How Big Data has Transformed Research
Guardian Higher Education speaks with four researchers that are using data to enhance research.
Excerpt: “Illustris is a computer simulation of the evolution of the universe, through which we study how galaxies and their constituent stars and black holes form and evolve over cosmic time.”
For Americans Seeking Affordable Degrees, German Schools Beckon
Excerpt: “Looking to escape the staggering costs of a university education in the United States? You are not alone. And German education officials say a growing number of Americans are heading to the land of beer and bratwurst to get one.
At last count, there were 4,300 Americans studying at German universities, with more than half pursuing degrees, says Ulrich Grothus, deputy secretary general of the German Academic Exchange Service.
“We’ve seen an overall increase in international students in this country over the last 10 years, but the increase for Americans has been much faster,” he says. Between 2003 and 2013, he says, the number increased by 56 percent.”
Don’t Make These Common Higher Education Mistakes
Excerpt: “There is a strange disconnect happening in discussions about college prices. On one hand, there are stories and data illustrating how low- and moderate-income families are experiencing ever-growing living costs in the face of stagnant wages, including the rising price of college. On the other hand, there are arguments that the actual out-of-pocket price of college is quite low or even free for the lowest-income students.
The radically different presentations of college affordability reflect the ways in which language and vocabulary around higher education can lead to wildly different assumptions. Those who say that college is affordable use the word “price” to mean tuition and fees. Those who say that college is increasingly unaffordable are referring to a larger definition of price that includes room and board, transportation, and other expenses students accrue in order to complete college.”
Connecting Credentials, a Lumina Foundation Initiative
Excerpt: “Connecting Credentials is a group of collaborating partners who share the commitment to build large-scale use of competency-based credentials by businesses, educators, and learners/workers across the nation. The purpose of this initiative is to support the growing number of stakeholders who are becoming involved in improving credentialing in the United States. The website is being managed by the Corporation for a Skilled Workforce (CSW) and the Center for Law and Social Policy (CLASP), with support from Lumina Foundation.”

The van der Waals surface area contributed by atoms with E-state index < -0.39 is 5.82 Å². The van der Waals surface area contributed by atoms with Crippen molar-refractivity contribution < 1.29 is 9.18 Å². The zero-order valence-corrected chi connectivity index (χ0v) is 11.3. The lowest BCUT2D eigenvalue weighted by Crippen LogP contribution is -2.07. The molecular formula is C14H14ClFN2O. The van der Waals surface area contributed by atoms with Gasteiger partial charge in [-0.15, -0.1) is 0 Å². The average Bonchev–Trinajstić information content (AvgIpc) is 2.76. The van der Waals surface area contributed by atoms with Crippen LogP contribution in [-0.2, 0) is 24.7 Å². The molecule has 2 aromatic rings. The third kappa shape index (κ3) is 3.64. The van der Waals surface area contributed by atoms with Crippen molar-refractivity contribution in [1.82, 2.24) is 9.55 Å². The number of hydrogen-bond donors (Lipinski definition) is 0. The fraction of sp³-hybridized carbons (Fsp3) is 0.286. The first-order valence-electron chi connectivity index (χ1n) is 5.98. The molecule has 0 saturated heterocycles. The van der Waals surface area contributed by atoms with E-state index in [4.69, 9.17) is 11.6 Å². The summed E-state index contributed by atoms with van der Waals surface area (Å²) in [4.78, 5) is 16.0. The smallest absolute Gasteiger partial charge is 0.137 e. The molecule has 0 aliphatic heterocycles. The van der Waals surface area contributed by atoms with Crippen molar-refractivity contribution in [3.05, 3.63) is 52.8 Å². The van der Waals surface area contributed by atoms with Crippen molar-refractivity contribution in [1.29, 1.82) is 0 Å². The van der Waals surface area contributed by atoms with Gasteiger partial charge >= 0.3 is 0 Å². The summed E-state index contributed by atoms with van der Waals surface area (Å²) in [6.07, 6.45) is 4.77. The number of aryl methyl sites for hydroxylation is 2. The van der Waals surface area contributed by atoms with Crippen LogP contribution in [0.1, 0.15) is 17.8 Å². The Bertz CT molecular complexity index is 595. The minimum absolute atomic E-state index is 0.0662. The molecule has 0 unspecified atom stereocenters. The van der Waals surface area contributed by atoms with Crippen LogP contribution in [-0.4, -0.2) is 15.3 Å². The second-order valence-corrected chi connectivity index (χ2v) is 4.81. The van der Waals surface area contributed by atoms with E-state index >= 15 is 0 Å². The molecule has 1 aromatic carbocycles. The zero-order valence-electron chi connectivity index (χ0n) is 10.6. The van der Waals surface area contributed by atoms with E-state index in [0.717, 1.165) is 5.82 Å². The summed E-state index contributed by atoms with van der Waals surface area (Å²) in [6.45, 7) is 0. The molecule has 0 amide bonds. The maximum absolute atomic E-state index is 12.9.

Adults, Computers and Problem Solving / Report from the OECD
Abstract: The report provides an in-depth analysis of the results from the Survey of Adult Skills related to problem solving in technology-rich environments, along with measures concerning the use of ICT and problem solving. The Nordic countries and the Netherlands have the largest proportions of adults (around 40%) who score at the higher levels in problem solving, while Ireland, Poland and the Slovak Republic have the smallest proportions of adults (around 20%) who score at those levels. Variations in countries’ proficiency in problem solving using ICT are found to reflect differences in access to the Internet and in the frequency with which adults use e-mail. The report finds that problem-solving proficiency is strongly associated with both age and general cognitive proficiency, even after taking other relevant factors into account. Proficiency in problem solving using ICT is related to greater participation in the labour force, lower unemployment, and higher wages. By contrast, a lack of computer experience has a substantial negative impact on labour market outcomes, even after controlling for other factors. The discussion considers policies that promote ICT access and use, opportunities for developing problem-solving skills in formal education and through lifelong learning, and the importance of problem-solving proficiency in the context of e-government services.
Why Is The University Still Here? / Searching For The Next Wave Of Education Innovation
Two short articles on technology and innovation in education by Danny Crichton.